Pashinyan, Blinken Discuss Increased Tensions in Karabakh and US-Armenian Relations

YEREVAN — Prime Minister Nikol Pashinyan spoke with U.S. Secretary of State Antony Blinken by phone on Tuesday before flying to Brussels for potentially crucial talks with Azerbaijan’s President Ilham Aliyev.

An Armenian government statement on the phone call said they discussed, among other things, “processes taking place in the South Caucasus” and “increased tensions over Nagorno-Karabakh.”

“The parties stressed the importance of ensuring stability and peace in the region, emphasizing the importance of the OSCE Minsk Group co-chairs’ format,” the statement said, adding that they also touched upon the Armenian-Azerbaijani summit that will be hosted on Wednesday by Charles Michel, the top European Union official.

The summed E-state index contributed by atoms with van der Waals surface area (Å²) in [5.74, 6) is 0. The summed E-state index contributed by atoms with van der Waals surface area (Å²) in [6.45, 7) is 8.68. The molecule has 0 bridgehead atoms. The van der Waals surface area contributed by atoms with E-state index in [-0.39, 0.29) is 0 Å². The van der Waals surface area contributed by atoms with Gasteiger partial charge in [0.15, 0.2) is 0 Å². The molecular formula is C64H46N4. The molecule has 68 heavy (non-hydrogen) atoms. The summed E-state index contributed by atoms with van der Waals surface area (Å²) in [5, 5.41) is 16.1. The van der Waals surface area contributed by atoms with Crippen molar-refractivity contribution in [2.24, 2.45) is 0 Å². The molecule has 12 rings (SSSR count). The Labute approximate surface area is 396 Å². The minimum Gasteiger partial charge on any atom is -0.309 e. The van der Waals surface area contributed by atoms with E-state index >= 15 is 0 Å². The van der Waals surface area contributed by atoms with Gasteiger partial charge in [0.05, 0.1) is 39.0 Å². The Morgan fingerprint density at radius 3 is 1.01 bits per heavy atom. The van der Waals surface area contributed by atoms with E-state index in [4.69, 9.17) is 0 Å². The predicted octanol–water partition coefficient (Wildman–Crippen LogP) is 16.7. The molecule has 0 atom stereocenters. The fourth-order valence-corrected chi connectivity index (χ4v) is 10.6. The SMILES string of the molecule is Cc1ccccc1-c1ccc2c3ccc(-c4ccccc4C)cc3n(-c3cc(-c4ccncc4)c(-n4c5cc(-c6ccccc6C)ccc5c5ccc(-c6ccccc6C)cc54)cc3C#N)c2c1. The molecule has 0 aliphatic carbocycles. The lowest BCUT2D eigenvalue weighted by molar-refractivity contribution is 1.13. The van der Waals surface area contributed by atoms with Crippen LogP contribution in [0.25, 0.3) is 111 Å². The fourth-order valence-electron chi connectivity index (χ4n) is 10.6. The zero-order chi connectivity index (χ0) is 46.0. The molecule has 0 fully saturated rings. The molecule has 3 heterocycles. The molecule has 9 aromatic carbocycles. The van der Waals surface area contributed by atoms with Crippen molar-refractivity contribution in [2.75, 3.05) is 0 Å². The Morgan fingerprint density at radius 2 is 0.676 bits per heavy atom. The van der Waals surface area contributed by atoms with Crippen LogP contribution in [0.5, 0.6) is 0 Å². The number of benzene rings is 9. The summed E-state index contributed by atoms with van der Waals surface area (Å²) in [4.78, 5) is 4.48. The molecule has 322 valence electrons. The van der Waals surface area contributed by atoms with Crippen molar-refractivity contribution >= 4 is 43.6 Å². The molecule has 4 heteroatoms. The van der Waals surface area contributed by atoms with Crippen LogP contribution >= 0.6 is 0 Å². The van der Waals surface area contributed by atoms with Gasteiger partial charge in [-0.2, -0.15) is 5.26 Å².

The scheduled trilateral meeting with Michel was announced a week after Azerbaijani troops seized a village in eastern Karabakh and tried to push deeper into the territory, sparking deadly fighting with Karabakh Defense forces.

Russia called for an immediate Azerbaijani withdrawal from the “zone of responsibility” of 2,000 Russian peacekeepers stationed in Karabakh.

The U.S. State Department likewise deplored the Azerbaijani troop movements, calling them “irresponsible and unnecessarily provocative.”

Pashinyan briefed Blinken on “the situation in Karabakh caused by the actions of Azerbaijani army units.”

The two men also discussed U.S.-Armenian relations and the conflict in Ukraine, according to the official Armenian readout of their phone call.

Blinken and the State Department did not immediately issue any statements on the conversation.